Fluoride-based mouthwashes and gels are preventive measures in countering demineralization and caries but, modifying environmental acidity, can reduce the wet corrosion resistance of orthodontic alloys. To evaluate chemical stability, in vitro experiments were conducted on stainless steel and nickel–titanium wires, weighed before and after immersion in household fluorinated mouthwashes and gels, measuring weight variations and elution of metal ions from acid corrosion phenomena. Elution samples were analyzed by inductively coupled plasma mass spectrometry, detecting residual ion concentration, while surface changes were analyzed under scanning electron microscopy. Results showed stainless steel wires do not undergo significant erosion when exposed to most fluorinated mouthwashes but, at prolonged exposure, alloys elute gradually greater amounts of metals and Ni–Ti wires become more sensitive to some mouthwashes. Ions’ elution varies considerably, especially for Ni–Ti wires, if exposed to household fluorinated gels, for which significant negative values were obtained. Changes, affecting wires’ outer layer, negatively act on shiny appearance and luster, reducing corrosion resistance. Although examined orthodontic wires showed good chemical stability and low toxicity, surface corrosion from exposure to fluorinated agents was observed. Home use must be accompanied by clinician prescription and, for household dental gels, must follow manufacturers’ recommendations, ensuring prophylactic action without damaging alloys surfaces.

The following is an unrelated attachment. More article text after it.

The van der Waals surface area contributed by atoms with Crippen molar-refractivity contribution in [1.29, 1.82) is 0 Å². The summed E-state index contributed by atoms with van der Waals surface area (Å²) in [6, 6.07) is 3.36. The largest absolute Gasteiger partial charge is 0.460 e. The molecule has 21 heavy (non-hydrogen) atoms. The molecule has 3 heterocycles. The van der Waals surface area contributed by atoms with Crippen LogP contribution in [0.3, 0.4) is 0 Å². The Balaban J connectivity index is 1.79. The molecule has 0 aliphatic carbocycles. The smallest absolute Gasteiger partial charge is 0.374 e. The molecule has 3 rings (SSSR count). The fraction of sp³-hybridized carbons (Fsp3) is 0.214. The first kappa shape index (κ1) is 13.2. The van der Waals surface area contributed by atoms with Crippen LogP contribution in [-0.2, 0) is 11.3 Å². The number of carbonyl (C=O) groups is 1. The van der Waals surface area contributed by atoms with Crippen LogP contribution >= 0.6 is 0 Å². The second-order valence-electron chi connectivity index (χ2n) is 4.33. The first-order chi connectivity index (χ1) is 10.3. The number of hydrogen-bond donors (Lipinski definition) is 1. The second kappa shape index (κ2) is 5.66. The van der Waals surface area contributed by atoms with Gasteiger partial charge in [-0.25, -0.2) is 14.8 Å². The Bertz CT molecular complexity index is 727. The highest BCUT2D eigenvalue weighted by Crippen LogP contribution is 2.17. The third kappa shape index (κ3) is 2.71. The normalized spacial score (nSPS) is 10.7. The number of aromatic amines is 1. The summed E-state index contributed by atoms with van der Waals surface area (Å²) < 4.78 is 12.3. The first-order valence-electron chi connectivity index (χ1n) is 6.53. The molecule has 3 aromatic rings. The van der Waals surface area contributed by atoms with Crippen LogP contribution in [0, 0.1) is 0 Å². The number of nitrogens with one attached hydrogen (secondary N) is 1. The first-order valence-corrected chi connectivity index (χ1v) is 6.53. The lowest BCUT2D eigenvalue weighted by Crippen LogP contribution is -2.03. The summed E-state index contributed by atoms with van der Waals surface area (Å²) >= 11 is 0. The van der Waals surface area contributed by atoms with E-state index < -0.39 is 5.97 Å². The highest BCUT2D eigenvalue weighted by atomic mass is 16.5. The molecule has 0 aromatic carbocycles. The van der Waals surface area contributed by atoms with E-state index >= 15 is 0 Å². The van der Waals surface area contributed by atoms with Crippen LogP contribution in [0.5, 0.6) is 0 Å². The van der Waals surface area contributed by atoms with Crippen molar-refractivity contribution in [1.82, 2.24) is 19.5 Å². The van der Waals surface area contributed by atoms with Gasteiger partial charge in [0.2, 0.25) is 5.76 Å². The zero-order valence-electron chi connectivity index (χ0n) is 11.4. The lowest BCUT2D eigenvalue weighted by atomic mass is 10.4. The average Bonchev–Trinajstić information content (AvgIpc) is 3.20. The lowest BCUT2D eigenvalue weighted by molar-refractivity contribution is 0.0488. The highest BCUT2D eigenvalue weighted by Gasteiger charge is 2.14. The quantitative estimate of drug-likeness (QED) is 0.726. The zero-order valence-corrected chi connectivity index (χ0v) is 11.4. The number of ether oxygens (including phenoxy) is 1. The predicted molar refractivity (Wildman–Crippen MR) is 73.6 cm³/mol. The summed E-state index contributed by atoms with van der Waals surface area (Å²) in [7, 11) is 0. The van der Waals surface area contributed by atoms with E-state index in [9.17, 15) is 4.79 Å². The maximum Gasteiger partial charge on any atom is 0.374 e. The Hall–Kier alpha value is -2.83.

30 Jun 2022
Volume: 15 Issue: 13 Pages: 4612